PM Modi visit holds special meaning for Indian Jews in Israel

PM Modi visit holds special meaning for Indian Jews in Israel

PM Modi visit holds special meaning for Indian Jews in Israel

RAMLA: In a curry in central Israel, a welcome sign by Prime Minister Narendra Modi greets customers before meeting the rich fragrance of spices emerging from the kitchen.

The three-day visit of Modi + Tuesday morning – the first of an Indian PM in Israel – is a turning point for the Jewish state, a country that seeks allies for friendship and powerful clients for its advanced military equipment.

However, for members of the small Jewish indigenous community in Israel, travel is a source of real excitement and a unique opportunity to increase their visibility.

“There is not a single home (India) not to mention it,” said Elazar Ashtivker, owner of the Maharaja restaurant in the city of Ramla, south of Tel Aviv.

“This is historical,” he said.
The 33 fast-talking parents, born in India, opened the table in their first incarnation in the 1980s because they felt “the community was in decline.”
Initially, the restaurant serves almost exclusively to the Indian community.

But in the 1990s, the tendency of Israelis to visit Asia after completing their military service has become very popular and many returned home with a taste for spicy Maharaja food.

The restaurant serves what Ashtivker calls “traditional Indian food”, but also sells imported peppers, vegetables and spices.

The wording on the poster is in the colors of the Indian flag and invited members of the Indian community, in Hebrew and in English, to a meeting on July 5 with Modi in Tel Aviv.

“There’s a lot of excitement,” Ashtivker said. “Everyone has registered and everyone is going.”
“If you have searched for the Indians in Israel on the 5th, you will not find them. They will all be in the convention center,” he said with laughter.

It is estimated that the number of Jews of Indian origin in Israel approximately 100,000, according to Eliaz Dandeker, historian and author community documentation.

Even those of Indian origin born in Israel maintain a “deep connection” to their ancestral land, Dandeker said, even through music, film, food and cultural events.

The events in Israel present the appearance of the players of India.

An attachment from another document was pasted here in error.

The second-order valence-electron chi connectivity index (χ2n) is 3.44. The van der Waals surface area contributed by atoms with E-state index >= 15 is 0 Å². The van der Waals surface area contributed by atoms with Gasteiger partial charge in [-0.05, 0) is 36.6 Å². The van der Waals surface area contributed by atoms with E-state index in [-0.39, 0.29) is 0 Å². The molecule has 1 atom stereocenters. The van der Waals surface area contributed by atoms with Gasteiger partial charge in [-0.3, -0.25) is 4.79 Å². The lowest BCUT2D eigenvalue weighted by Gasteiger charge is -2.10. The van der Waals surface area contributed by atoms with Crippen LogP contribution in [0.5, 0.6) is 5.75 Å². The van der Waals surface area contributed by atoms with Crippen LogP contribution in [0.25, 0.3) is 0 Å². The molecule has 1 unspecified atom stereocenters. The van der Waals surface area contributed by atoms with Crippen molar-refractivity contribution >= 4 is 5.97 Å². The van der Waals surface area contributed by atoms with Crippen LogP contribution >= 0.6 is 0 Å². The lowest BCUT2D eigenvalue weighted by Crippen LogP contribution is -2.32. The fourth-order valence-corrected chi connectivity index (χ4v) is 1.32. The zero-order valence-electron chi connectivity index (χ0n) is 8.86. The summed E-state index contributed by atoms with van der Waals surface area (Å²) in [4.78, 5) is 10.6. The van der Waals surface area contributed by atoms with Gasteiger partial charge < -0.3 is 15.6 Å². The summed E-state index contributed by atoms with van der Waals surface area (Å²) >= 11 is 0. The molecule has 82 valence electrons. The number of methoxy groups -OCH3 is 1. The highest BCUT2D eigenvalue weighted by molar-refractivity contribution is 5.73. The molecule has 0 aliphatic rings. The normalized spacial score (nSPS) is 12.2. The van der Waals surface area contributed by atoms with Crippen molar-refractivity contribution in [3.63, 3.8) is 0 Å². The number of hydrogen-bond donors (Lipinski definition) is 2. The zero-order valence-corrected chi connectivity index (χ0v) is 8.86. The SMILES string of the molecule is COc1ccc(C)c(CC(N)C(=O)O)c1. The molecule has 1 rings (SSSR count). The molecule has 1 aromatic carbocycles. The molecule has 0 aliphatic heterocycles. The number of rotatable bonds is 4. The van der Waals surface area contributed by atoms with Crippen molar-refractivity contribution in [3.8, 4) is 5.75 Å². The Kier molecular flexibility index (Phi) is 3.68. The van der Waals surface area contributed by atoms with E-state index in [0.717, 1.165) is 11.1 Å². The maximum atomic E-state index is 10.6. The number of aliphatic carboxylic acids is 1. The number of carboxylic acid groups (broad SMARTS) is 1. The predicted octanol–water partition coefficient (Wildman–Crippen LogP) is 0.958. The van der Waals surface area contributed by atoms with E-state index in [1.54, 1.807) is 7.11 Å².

The Jews went to India during the last 3000 years and, in general, have not suffered religious and racial persecution in the country.

They began to come to Israel en masse in the late 1940s and early 1950s for religious and other reasons.
Many of them settled in rural communities to become farmers, while others settled in outlying cities across the country.

In the early years after the creation of the state of Israel in 1948, many immigrants from India have left their names and traditions in the framework of “perfect down time” fusion.

“There is now a greater openness” to Indian culture, said Dandeker, 34. “Younger generations want to know more.”

In his spice shop near the Maharaja Shaul Divekar, who emigrated from infancy since childhood, picks up the red lentils with a bag in a plastic bag behind the counter chatting with two customers.

The conversation fluctuates between the products come from India and the Prime Minister who is about to do.
Note Divekar proudly that he is responsible for one of seven Israeli Indian buses Ramla to meet Wednesday with Modi.

“It’s special,” said Divekar PM Modi, a Bollywood music video playing on a laptop behind the cash register.
“He loves the Jews, proudly offers a great bearded man about 30 years old, which is near the Indian DVD collection in the Divekar boutique, Hebrew strong Indian accent.

Dandeker, historian, points out that the Jews Jews in Israel were called “invisible” Jews, since they are neither Ashkenazi nor Sephardic Europe, Africa and the Middle East.

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